This article first appeared in the St. Louis Beacon: October 15, 2008 - The other day, one of my sisters accused me of being a socialist. This outrageous slander was rendered during the course of an otherwise civil political discussion. While I'm personally close to all of my siblings, this particular sister and I move to different universes when talk turns to politics.
Ideologically, she's two steps to the right of Louis XIV, and I may be the least dogmatic soul on the face of the planet. You can usually predict her position on a given issue by asking yourself, "How would Phyllis Schafly feel about this?" My beliefs, on the other hand, fall across the political spectrum, and I can see no compelling reason why, for instance, my opinion on capital punishment should be somehow congruent with my thoughts on collective bargaining.
Capitalism is the extraordinary belief that the nastiest of men, for the nastiest of reasons, will somehow work for the benefit of us all.
— John Maynard Keynes
At any rate, I was about to rebut her scurrilous attack when I realized that she was right -- I am a socialist and have unwittingly been so most of my adult life. You see, I spent 21 years as an officer on the St. Louis Police Department and now work for the City Sheriff's Office. Though most cops would bristle at the label, we're all socialist to the core.
At the cop shop, salaries and benefits are standardized, seniority is rewarded through a graduated pay scale, health insurance is provided for by law and a fixed-benefit pension plan is in place. When City Hall gives the department a raise, green rookies and the chief of police get the same percentage. The chief, incidentally, makes only about 2 times the base salary of a veteran patrol officer.
Cops can be fired, but only "for cause" -- a provision that introduces lawyers into the process. For the most part, if you keep your nose clean, you've got a job for life. In terms of economics, the only capitalist you'll find in a game of cops & robbers is the guy the cops are chasing. In fact, when cops try to use their office to dabble in free enterprise, they usually get indicted.
Looking at the work force from this perspective, you find a lot of socialism out there. Fire-fighters, emergency medical technicians, public school teachers, judges, members of the armed forces and postal workers all work in professions where financial risk is virtually nonexistent and reward is guaranteed. In the current economic climate, these people share one commonality -- they have jobs. The pay may not be great, but it's steady.
And now, a new hotbed of socialism has been unearthed in the most unlikely of places: Wall Street. Recent events have revealed that bastion of free market enterprise to be an elaborate scheme of privatized profit and socialized loss. When times are good, the cats get fat. But when reckless speculation runs the fiscal ship into the ice berg of reality, "we the people" get to pay for the lifeboats. The AIG bail-out is a case in point.
The American International Group dealt heavily in credit default swaps. We socialists tend to be unfamiliar with exotic financial instruments, so I consulted the online encyclopedia, Wikipedia, to find out what exactly these things are. Here's what it had to say:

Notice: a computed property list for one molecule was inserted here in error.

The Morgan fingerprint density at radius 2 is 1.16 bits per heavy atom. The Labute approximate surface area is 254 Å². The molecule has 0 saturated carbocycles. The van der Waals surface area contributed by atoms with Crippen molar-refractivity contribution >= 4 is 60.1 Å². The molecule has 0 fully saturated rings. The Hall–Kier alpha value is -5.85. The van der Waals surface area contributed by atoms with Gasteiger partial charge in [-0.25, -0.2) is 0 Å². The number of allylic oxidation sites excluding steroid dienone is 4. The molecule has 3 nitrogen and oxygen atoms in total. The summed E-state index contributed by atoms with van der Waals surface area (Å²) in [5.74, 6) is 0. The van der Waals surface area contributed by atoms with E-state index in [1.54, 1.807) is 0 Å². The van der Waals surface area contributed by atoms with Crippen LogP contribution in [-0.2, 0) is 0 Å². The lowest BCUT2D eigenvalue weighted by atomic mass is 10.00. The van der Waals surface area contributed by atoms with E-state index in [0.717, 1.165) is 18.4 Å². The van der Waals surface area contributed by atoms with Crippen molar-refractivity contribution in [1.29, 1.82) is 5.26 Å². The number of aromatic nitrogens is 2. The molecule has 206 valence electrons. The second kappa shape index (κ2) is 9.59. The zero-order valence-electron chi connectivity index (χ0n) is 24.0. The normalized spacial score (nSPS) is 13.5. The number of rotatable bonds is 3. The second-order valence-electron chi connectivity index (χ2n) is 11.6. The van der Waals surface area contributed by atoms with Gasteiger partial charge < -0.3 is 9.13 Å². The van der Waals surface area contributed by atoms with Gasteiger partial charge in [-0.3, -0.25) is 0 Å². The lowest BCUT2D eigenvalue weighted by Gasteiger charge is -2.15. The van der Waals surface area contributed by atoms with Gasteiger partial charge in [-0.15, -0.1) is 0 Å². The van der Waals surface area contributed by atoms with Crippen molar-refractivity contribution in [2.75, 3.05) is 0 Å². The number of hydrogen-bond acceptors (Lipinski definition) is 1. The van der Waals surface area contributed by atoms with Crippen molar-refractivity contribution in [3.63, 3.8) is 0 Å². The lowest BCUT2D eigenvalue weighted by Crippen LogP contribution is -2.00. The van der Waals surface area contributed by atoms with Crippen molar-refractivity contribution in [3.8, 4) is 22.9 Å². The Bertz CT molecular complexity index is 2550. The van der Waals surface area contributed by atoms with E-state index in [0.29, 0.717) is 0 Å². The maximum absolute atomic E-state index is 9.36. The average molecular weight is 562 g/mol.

"A credit default swap (CDS) is a credit derivative contract between two counterparties, whereby the 'buyer' makes periodic payments to the 'seller' in exchange for the right to a payoff if there is a default or credit event in respect of a third party or 'reference entity'."
Well, that clears that up. Sorting through the convoluted gibberish, it turns out the swaps are basically insurance policies that investors can take out on securities they purchase.
Why didn't AIG simply call these instruments insurance policies? The answer to that one is easy: if these contracts were insurance, they would be regulated and AIG would have had to maintain adequate capitalization (enough money) to pay off its obligations. Swaps, on the other hand, have been de-regulated as part of our brave new free market economy. (See also Cowboy capitalism )
When the subprime mortgage market shot craps, the securities based on it became worthless. Investors subsequently began to redeem their swaps, which drove AIG to the brink of bankruptcy because it didn't have the funds to cover the paper it had sold.
Fearing a complete collapse of the global financial system -- an event that may be taking place, anyway -- the cash-strapped U.S. government advanced $85 billion to AIG to tide it over. Instead of going to prison for fraud, firm managers adjourned to an exclusive spa where they spent $440,000 of their new-found wealth to celebrate their rescue.
When news of the AIG executive holiday hit the press, politicians were duly outraged. Later the same day, the government announced an additional $38 billion advance to AIG from its newly created $700 billion bailout fund.
Q: Since most delinquent borrowers can pay at least a portion of their mortgage payment, wouldn't it have been cheaper, and more effective, for the government to simply lend distressed homeowners the difference between what they can pay and what they owe on a month-by-month basis? That way, the debtors could keep their houses and with their mortgages now current, the securities based on them would again have value, thus eliminating the need to cash in the swaps.
A: No way. Bailing out lenders is patriotic. Bailing out borrowers would be socialism.
M.W. Guzy is a retired St. Louis cop who currently works for the city Sheriff's Department. His column appears weekly in the Beacon.